How to get stuff DONE when you’re working from home

Liesel Teversham

Liesel helps HSP introverts to embrace their sensitivity as a superpower, and overcome obstacles so they can thrive. She also works with clients to solve their health issues, and has authored 2 books. More here.

Published on 2018/01/25

I have a coaching business and often my work requires doing activities by myself – like writing articles, updating my website, planning my work flow and programs, scheduling things, creating new content, answering emails, doing other forms of admin like accounting, and client care (those in-between-session things like writing up a follow-up, creating something JUST for them or sending a recording of their session).

Recently we moved to England and my new environment doesn’t yet feel completely normal, natural and flowing for me. I’ve often found myself sitting at my desk and feeling clueless about what to do next. Then I fiddle with emails for a few minutes, start feeling completely unproductive and almost instantly get a sleepy feeling. Horrible. I KNOW I have plenty on my plate, yet I can’t sit down and get excited about it. Then I get up and do something else completely non-business-related (usually making a cup of tea!) OR I keep sitting at the desk, feeling more and more sleepy and down on myself.

Do you know that feeling? “I SHOULD be able to do better than this!”, I often hear myself saying.

Then I remembered something I’d heard about from a respected coach, George Kao. Virtual co-working. I’ve never had the opportunity to participate in such a session and mentioned this to a colleague of mine (hi, Alison!) in a Skype conversation.

She also had many tasks that she needed to get done and found a little challenging to complete… so we were on for a co-working session!

Alison does not have unlimited broadband access where she currently lives, and I’m an introvert who doesn’t like to feel I’m being watched, so here was our format:

  1. A quick 10 minute audio call to mention our most important tasks and strategy for the day ahead. We decided on a time at the end of the day that we would meet for another 10 minute voice call, and we put that in the diary immediately.
  2. Thereafter, we checked in on Skype with a text message every 90 minutes to report progress, wins and challenges.
  3. A 10 minute voice call at the scheduled time (end of the day), where we looked at what we learned, and agreed on our co-working times for the next 2 days.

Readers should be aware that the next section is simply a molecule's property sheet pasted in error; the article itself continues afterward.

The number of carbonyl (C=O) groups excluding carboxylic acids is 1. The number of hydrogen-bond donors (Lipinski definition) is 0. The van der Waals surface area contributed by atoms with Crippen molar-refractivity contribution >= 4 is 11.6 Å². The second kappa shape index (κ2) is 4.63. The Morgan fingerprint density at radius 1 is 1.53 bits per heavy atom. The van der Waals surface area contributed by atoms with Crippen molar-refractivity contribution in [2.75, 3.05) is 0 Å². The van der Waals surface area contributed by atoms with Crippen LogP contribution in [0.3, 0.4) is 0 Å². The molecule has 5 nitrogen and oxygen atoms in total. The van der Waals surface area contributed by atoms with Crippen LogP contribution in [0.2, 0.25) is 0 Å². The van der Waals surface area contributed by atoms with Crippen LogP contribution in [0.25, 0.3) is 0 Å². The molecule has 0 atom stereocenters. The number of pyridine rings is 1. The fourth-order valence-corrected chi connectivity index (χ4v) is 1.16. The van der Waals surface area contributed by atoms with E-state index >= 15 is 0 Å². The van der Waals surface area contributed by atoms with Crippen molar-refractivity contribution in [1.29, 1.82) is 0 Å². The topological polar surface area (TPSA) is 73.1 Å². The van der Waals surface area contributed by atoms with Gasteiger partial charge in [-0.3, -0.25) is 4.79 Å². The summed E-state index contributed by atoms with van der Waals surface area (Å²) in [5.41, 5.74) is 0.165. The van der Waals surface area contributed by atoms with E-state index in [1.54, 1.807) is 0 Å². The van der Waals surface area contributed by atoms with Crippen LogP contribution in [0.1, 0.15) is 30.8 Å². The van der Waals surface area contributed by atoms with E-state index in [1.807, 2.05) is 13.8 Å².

I’m happy to say it worked like a DREAM for both of us!

What I learned from this experience:

It helps me so much to have an accountability partner. I could not merely sit and faff with unimportant things. I had to get crystal clear on my tasks for the day, and for every 90 minute chunk of time. There was someone on the other side who was waiting to hear how things went, and I didn’t want to look like a loafer! The clarity of knowing EXACTLY what I was going to spend time on next provided me with momentum, and it kept building through the day.

With every “I did this the past 90 minutes” message, I felt more and more productive and accomplished, and my energy levels climbed during the day.

Having the feeling that someone cared that I exist and was working, felt connected and gave me the feeling that I, and my work, mattered. And caring about her success, in turn, plays right into my strengths. I love supporting others, and that’s why it’s often hard for me to get my own priorities done. It’s so much easier for me to help and be there for others, than for my personal goals. So here I could combine both – work on my own goals, feel supported, AND provide the support for someone I care about.

We felt connected across this huge distance (SA and London), and could now tweak our process for the next 2 days. We didn’t get down on ourselves for what we didn’t get done. There was only support and celebration for what DID happen. And after we’d finished for the day, Alison got 3 more things ticked off her list.

Another very important learning for me was that I got less stuck in having to prioritize PERFECTLY. Whichever task I chose next, would get me moving in the direction of progress, and I would feel better and build momentum… Instead of getting stuck in ‘I don’t know which one to do next’  – I just chose one that felt easy/great/like the next one and got started. Alison was waiting for my update!

Other Applications

I shared this process with my husband, who is feeling a little isolated from his own team in South Africa. He was excited about the possibility of bringing a feeling of cohesion to his own team who is scattered across the globe, too.

The person I originally got this idea from (thanks George!) was excited to hear about this model that could work really well for introverts. I love writing, and don’t always make the time for it – so here I am, getting to do something energizing, and in a little while, I can also report back to Alison through one of our 90 minute check-ins, that I have successfully completed another task.


Over to you:

Have you tried co-working? Which model did you follow? Is the above something you could try?

Let us know in the comments!


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